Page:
• To equip the student with a detailed knowledge of the principles of the standard and advanced biochemical, spectroscopic, chromatographic and rheological techniques used for food analysis through lectures and practicals and directed reading.
• To critically discuss the advantages and disadvantages of techniques applied to the analysis of food components and the results obtained in practical reports.
• To assess the results obtained in terms of the regulations related to selected food products through directed reading
• To enable the students to apply statisctical methods for evaluating results in the practicals
The learning and teaching methods include:
• Lectures (approx. 2 h per week total 15 h)
• Practicals 7 x 3 h Total 21 hours
• Tutorials ( pre- and post-practical tutorials)
• Class discussions
The assessment strategy is designed to provide students with the opportunity to demonstrate:
The knowledge gained on the principles of analytical techniques obtained from lectures and practicals
The knowledge gained on the advantages and disadvantages of analytical techniques taught through lectures, practicals and from directed reading.
Their practical skills in the laboratory.
Their ability to analyse and critically discuss the results obtained in the practicals.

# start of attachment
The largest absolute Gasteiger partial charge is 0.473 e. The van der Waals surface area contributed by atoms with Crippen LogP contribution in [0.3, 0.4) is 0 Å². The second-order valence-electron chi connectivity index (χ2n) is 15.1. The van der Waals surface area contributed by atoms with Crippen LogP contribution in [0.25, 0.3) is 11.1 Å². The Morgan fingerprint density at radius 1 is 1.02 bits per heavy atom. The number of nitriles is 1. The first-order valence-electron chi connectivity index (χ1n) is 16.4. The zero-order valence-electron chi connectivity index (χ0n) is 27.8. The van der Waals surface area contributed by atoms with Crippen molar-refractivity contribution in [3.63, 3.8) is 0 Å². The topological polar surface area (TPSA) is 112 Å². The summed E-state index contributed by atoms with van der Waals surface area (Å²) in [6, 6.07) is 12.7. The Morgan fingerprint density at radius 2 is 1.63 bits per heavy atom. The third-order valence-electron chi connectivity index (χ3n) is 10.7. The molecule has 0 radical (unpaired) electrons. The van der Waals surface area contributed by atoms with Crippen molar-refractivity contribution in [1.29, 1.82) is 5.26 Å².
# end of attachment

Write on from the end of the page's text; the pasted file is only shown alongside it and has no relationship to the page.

Their ability to discuss the results obtained in relation to the lectures, published literature and food legislation
Thus, the summative assessment for this module consists of:
Course work – 3 reports covering practicals on the analysis of meat products, sugars and caffeine.
Each report comprises an introduction (200 words), a short methods section, relevant results (length as required) and discussion (approx. 600 words) written individually. (Submission deadline: 2 weeks after the practical). Each report is worth 20 % of the module mark.
Practical re-assessment format: Write-ups from practical data.
The examination length is 2 hours. Candidates answer 4 out of 7 questions. The examination is worth 40 % of the module mark.
Formative assessment and feedback
Feedback is provided individually on all the practical reports within three weeks after submission.
The formative assessment comprises feedback during classes and tutorials and for practicals not assessed (e.g. sensory, gelation/foaming of proteins, analysis of different starches and the analysis of fats and oils).
The practicals are usually done in groups of four and the results are obtained by the whole group and discussed during the practical sessions (or soon after). In the assessed practicals all the data from all the groups are discussed so that the group results can be compared.
Verbal feedback in class discussions and tutorials.
Reading list for FOOD ANALYSIS AND QUALITY CONTROL : http://aspire.surrey.ac.uk/modules/bms2053
Please note that the information detailed within this record is accurate at the time of publishing and may be subject to change. This record contains information for the most up to date version of the programme / module for the 2017/8 academic year.